Big Tobacco: We've Kicked Habit

Hubertus, Prince of Saxony Coburg and Gotha, right, leads his American wife Kelly Rondestvedt out of St. Moriz church in Coburg, Germany, following their church wedding ceremony, Saturday, May 23, 2009. About 400 guests attended the wedding of the hereditary prince and the 34-year-old Kelly from Pensacola, Fla. (AP Photo/Eckehard Schulz)
AP Photo/Eckehard Schulz
Tobacco industry lawyers say the government won't be able to prove cigarette makers schemed for decades to deceive the public about smoking hazards and that the industry intends to keep up such bad behavior.

Industry lawyers plan to offer opening arguments in the $280 billion civil racketeering case against them Wednesday.

Big tobacco will argue that under a 1998 agreement with state governments to pay back $250 billion for health related costs, it has already learned its lessons, reports CBS News Correspondent Jim Stewart. It now fully discloses research into its products, it says, and bans marketing to children.

"The government has given short shift, and in many instances ignored the profound changes that have occurred in the cigarette business," said Philip Morris USA attorney William Ohlemeyer.

Government lawyers alleged in opening remarks Tuesday the industry knew smoking was linked to disease but set up research and public relations organizations to cast doubt on that.

"What you will see is very substantial evidence of past conduct that is unacceptable in terms of corporate fraud," Associate Attorney General Robert McCallum said.

Justice Department lawyers quoted numerous industry officials issuing public denials, but Ohlemeyer said showing industry executives were out of step with public health officials does not prove fraud occurred.

"They have to prove more than people made mistakes or did things they shouldn't have done," Ohlemeyer said.

He added that even if the government can prove fraud occurred, the law requires Justice attorneys to demonstrate to U.S. District Judge Gladys Kessler that the fraud is likely to occur again in the future.

"Legally they have to prove more than there was fraud in the past," he said. "They have to prove a reasonable likelihood of future violations."

Ohlemeyer said agreements worth $246 billion that the industry reached with all the states in the late 1990s imposed sweeping restrictions on how cigarettes are marketed and make future fraud impossible.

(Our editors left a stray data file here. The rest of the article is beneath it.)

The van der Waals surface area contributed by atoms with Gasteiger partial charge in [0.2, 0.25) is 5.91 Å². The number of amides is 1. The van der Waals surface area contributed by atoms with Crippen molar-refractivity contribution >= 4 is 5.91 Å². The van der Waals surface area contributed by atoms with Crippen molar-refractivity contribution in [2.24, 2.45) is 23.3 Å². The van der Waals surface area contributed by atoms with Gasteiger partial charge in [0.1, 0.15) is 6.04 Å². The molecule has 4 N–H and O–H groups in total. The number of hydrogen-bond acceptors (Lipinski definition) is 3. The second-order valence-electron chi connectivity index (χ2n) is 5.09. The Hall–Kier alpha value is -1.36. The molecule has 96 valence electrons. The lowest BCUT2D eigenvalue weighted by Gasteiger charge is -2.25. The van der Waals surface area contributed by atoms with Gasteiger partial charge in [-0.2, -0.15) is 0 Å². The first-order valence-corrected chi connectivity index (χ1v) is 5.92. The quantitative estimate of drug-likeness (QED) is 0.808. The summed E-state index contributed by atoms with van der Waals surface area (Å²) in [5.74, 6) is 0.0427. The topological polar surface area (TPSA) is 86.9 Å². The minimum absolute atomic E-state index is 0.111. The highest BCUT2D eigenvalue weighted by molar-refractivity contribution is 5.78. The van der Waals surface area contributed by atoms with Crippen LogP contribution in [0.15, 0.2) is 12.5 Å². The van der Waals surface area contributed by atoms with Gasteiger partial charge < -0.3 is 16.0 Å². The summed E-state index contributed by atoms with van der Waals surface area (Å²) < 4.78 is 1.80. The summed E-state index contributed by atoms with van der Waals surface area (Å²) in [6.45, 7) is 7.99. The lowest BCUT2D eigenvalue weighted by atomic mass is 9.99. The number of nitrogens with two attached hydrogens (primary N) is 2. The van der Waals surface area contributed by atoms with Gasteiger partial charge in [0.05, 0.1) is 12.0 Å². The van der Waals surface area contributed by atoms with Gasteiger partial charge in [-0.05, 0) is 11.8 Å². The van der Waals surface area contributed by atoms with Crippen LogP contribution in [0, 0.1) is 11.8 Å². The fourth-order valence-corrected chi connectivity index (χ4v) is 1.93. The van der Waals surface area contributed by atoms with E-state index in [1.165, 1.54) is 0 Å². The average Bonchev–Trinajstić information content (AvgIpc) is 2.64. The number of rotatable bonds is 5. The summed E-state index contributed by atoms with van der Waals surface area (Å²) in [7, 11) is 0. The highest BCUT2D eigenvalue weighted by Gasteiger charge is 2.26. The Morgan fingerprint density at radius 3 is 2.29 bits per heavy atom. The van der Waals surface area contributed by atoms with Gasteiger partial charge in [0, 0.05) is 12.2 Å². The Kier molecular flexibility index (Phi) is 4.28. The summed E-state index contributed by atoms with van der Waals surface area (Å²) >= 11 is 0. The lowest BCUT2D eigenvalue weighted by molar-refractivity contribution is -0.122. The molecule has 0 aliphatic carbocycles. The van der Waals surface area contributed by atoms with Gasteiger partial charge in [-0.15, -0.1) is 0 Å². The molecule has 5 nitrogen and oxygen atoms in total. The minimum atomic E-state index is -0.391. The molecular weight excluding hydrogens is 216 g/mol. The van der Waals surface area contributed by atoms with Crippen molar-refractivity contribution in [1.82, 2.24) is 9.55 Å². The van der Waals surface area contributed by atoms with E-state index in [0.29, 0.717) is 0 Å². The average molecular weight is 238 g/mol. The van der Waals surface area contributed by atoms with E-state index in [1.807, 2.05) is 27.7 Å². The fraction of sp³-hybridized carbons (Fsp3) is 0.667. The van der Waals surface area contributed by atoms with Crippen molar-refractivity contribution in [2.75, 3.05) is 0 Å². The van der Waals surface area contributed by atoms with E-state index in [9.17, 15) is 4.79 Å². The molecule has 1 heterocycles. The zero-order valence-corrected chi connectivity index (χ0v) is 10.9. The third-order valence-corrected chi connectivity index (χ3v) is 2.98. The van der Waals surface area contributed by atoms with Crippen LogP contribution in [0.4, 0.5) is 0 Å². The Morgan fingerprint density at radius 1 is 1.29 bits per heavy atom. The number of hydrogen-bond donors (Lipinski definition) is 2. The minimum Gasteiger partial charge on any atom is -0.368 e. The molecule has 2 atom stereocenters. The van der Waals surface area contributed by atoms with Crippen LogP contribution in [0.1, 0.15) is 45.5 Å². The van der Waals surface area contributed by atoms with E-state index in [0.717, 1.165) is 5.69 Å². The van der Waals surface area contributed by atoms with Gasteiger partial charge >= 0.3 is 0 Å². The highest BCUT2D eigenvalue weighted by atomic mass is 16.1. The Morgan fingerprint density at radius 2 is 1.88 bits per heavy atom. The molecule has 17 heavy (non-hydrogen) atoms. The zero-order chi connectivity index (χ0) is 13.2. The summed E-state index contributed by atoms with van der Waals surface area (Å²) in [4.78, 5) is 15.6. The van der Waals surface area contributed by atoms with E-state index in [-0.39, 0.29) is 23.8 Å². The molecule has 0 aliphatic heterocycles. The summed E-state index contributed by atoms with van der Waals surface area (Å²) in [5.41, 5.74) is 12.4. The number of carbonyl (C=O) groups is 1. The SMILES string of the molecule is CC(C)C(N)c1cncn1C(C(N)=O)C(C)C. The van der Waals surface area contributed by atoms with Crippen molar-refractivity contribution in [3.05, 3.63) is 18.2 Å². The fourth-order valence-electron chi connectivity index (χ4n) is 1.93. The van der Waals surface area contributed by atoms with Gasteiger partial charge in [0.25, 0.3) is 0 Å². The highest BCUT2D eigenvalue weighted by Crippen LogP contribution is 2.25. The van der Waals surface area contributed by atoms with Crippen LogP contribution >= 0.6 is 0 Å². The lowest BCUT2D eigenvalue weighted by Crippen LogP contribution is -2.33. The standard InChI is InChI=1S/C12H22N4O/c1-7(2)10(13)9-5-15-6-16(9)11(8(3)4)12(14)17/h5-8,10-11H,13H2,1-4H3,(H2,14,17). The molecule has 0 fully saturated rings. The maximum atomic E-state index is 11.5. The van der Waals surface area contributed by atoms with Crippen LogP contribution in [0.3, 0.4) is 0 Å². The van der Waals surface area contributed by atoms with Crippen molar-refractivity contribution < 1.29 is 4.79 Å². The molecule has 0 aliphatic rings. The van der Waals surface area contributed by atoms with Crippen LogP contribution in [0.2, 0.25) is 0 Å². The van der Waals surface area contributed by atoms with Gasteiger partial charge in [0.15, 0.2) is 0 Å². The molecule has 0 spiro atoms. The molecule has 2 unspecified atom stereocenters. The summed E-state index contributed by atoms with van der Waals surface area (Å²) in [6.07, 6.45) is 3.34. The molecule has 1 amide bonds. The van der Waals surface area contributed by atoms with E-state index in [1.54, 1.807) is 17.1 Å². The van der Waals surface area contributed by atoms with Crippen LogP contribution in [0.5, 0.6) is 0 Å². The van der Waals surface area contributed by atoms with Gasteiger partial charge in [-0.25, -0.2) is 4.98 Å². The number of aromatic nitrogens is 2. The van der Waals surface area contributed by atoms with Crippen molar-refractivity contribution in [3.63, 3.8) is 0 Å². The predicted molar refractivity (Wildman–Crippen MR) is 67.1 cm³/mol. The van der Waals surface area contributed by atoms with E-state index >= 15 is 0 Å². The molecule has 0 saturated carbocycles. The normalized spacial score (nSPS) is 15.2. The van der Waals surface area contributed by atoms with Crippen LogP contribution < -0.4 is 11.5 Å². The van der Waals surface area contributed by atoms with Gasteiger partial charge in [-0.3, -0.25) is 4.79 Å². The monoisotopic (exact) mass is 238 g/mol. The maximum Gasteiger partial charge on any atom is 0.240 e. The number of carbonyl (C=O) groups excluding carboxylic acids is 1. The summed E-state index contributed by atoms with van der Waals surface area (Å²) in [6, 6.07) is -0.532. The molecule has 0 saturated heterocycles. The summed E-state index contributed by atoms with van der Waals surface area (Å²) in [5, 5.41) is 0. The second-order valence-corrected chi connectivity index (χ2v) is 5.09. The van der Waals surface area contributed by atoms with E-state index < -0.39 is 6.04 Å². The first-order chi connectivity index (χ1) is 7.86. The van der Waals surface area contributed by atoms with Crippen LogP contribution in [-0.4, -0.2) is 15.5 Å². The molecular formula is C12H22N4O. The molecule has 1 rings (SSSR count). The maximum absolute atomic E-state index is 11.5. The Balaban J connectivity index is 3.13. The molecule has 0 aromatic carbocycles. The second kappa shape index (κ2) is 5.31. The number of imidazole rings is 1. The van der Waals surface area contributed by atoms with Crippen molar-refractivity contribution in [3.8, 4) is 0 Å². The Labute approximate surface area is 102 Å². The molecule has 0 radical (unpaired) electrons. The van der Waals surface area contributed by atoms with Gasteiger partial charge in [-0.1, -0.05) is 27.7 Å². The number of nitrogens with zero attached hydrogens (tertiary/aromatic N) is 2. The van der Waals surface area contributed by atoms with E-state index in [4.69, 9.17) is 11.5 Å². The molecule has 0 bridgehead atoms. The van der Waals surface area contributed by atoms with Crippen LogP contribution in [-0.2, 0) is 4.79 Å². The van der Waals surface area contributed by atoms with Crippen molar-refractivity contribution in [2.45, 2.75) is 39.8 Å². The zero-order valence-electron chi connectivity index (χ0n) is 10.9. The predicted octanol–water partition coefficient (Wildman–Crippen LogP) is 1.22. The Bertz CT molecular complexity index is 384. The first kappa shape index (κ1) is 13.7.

Those restrictions include a ban on billboard, transit or cartoon ads. The agreements also led to the closure of organizations the government alleges disseminated misleading information.

Justice attorneys say showing fraud occurred in the past is enough to infer it will happen again. However, they also say the companies still mislead the public about the harmful nature of second-hand smoke and their efforts to lure teens.

Justice attorney Frank Marine said the companies target teens through in-store promotions and magazine ads, though they deny doing so. Marine said the companies target teens because they need future customers.

"They must market to teenagers to survive," he said.

The defendants are Philip Morris USA Inc. and its parent, Altria Group Inc.; R.J. Reynolds Tobacco Co.; Brown & Williamson Tobacco Co.; British American Tobacco Ltd.; Lorillard Tobacco Co.; Liggett Group Inc.; Counsel for Tobacco Research-U.S.A.; and the Tobacco Institute.

The Clinton administration filed the lawsuit in 1999, and the Bush administration pursued it after receiving early criticism for openly discussing the case's perceived weaknesses and attempting unsuccessfully to settle it.

The government has spent $135 million on the case so far.

Scientific studies dating to the 1950s said smoking could lead to cancer and other problems. In 1964, the U.S. surgeon general issued a report linking smoking to lung and larynx cancer and chronic bronchitis.

Marine said the companies tried to cast doubt on such findings to ensure they wouldn't lose customers. "The problem to them was that the public might stop smoking because of health concerns," Marine said.

Justice lawyers pointed to internal memos to try to show cigarette-makers knew they were being deceitful.

In one from the early 1960s, an R.J. Reynolds scientist, Alan Rodgman, said, "The statistical data from the smoking health studies are almost universally accepted."

The government says the $280 billion it is seeking is money the companies earned through fraud. The industry says the government is not entitled to any money. An appeals court is considering that issue even as the lower court trial gets under way.

The trial is expected to last about six months. The first witness is former Food and Drug Administration Commissioner David Kessler, who is not related to Judge Gladys Kessler. He is expected to take the stand Thursday and address allegations the companies manipulated nicotine levels in cigarettes to make them more addictive.